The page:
According to the Occupational Safety and Health Administration, or OSHA, "Work Zone Hazards Workbook," many injuries and fatalities occur as the result of vehicles striking workers. Some accidents involve the crews’ own motorized equipment. To help prevent injuries in work zones, OSHA compiled the "Manual of Uniform Traffic Control Devices," or MUTCD, which outlines specific procedures that crews should follow and details the types of gear, such as nighttime traffic control safety vests and safety vests with pockets, that workers should wear for function and protection.
Workers who are at risk of injury from traffic or equipment must wear high-visibility traffic control safety vests that meet or exceed the ANSI 107 guidelines. Depending on the degree of risk the workers face, the vests can be class one or two; vests are not included in the definition of class three garments. OSHA delegates the selection of the appropriate garment to a competent agent chosen by the employer. Employers must delegate at least one such person at each work site. The individual must be qualified to identify hazards, both present and potential, and must be authorized to take the measures necessary to correct inadequacies.
OSHA's MUTCD stipulates that ANSI 107 compliant vest must be highly visible and reflective. Others must be able to see the garment from a full 360 degrees even in low light conditions and inclement weather. Class one vests are worn when the worker can devote his complete attention to traffic, which will not approach at speeds in excess of 25 mph.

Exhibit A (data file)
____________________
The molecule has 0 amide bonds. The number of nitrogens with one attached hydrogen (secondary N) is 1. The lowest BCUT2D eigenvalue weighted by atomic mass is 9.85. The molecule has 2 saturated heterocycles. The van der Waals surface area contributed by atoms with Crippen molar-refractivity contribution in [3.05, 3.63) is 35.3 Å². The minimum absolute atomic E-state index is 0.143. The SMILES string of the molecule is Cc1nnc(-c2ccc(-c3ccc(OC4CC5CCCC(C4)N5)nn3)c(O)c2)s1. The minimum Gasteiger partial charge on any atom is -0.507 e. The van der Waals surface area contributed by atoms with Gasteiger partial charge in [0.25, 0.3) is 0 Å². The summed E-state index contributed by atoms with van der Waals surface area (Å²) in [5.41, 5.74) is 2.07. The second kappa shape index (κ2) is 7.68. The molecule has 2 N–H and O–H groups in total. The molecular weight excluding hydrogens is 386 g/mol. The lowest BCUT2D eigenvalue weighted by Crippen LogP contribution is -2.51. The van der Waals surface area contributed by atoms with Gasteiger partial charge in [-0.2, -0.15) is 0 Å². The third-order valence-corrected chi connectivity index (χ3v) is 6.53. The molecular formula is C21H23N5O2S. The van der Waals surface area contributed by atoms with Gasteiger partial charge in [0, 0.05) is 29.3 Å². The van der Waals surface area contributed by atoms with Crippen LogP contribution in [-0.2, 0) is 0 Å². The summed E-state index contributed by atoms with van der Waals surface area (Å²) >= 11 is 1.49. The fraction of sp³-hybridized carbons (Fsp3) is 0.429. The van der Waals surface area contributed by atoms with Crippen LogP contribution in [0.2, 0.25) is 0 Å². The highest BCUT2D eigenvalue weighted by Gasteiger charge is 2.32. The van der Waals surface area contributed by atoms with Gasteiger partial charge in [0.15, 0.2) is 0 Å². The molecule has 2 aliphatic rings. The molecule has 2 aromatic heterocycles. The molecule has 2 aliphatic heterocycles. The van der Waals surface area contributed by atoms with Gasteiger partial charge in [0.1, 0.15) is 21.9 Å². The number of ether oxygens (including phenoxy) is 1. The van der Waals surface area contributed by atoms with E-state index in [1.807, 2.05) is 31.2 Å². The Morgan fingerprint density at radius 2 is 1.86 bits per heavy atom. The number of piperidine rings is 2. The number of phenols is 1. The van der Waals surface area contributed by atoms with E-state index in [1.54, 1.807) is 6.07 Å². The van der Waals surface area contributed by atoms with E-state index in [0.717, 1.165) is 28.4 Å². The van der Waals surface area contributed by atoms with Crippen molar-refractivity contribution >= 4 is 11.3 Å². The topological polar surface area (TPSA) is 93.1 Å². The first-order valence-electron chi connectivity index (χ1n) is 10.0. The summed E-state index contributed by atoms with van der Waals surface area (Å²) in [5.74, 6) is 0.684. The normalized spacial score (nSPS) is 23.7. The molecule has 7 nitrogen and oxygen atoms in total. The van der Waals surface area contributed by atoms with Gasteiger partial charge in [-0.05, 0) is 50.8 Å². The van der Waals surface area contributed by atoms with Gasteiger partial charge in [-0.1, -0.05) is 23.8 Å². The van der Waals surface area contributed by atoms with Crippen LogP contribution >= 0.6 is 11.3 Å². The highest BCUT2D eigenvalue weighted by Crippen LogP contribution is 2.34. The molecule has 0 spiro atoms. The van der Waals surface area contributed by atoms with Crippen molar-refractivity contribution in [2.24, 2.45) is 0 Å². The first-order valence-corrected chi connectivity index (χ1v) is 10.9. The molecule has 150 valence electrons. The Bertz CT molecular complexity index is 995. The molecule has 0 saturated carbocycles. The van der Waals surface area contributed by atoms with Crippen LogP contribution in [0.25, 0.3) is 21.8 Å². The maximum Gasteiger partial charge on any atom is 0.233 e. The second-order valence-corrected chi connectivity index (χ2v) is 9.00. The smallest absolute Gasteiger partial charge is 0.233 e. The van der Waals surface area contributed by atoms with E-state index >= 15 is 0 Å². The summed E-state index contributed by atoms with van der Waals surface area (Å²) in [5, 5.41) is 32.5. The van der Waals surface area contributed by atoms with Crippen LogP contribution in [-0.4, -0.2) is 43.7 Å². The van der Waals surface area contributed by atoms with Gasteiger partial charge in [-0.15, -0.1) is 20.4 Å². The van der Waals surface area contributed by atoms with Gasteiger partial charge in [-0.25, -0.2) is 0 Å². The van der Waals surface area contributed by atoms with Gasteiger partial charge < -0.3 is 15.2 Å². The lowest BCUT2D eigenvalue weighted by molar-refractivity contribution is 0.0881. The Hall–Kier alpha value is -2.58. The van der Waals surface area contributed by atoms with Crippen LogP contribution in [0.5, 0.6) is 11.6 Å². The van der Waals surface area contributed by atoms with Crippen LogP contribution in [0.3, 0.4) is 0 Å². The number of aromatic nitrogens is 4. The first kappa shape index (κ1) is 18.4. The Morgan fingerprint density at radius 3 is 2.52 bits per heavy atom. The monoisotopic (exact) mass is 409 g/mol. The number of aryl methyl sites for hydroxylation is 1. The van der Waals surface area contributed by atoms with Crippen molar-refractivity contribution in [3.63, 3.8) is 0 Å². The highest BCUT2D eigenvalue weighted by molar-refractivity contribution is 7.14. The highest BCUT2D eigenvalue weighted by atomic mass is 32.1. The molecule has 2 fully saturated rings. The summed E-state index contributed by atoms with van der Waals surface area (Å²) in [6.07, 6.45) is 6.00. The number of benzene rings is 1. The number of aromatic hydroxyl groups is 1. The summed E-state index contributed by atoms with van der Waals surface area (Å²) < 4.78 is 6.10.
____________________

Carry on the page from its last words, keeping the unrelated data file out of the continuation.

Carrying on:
The background in front of which the worker is standing must not be very complex, and there must be adequate separation between the traffic and the worker. If traffic speeds are greater than 25 mph but less than 50 mph, or the background is more complex, workers should wear class two vests. This class is also needed if the worker cannot devote his full attention to the flow of traffic or must work in areas near moving traffic.
Night reflective vests must be made from a reflective material that is orange, white, bright yellow-green, yellow or silver. Fluorescent hues of the specified colors are permissible. The vest must be visible for a minimum of 1,000 feet. Safety clothing must allow others to recognize that they are seeing a person and it must remain visible regardless of the wearer’s body motions.
The standards also define the amount and placement of the reflective trim that should be used on safety vests. Class one vests must use either reflective trim that is one inch or wider or, if the trim is fluorescent as well as reflective, it should be 2 inches or wider. The vest must contain at least 2.15 yards of 2-inch trim, 3.1 yards if the trim measures 1.372 inches in width or 4.3 yards if 1-inch trim is used. Class two vests can only use reflective trim; 2.8 yards of 2-inch or 4 yards of 1.375-inch trim is required.
One or more bands of trim should appear at least 2 inches from the bottom of the vest and completely encircle the vest. At least 23.25 square inches of reflective trim must appear on both the front and back shoulder areas. If more than one band is used, each band must be separated by 2 inches or more.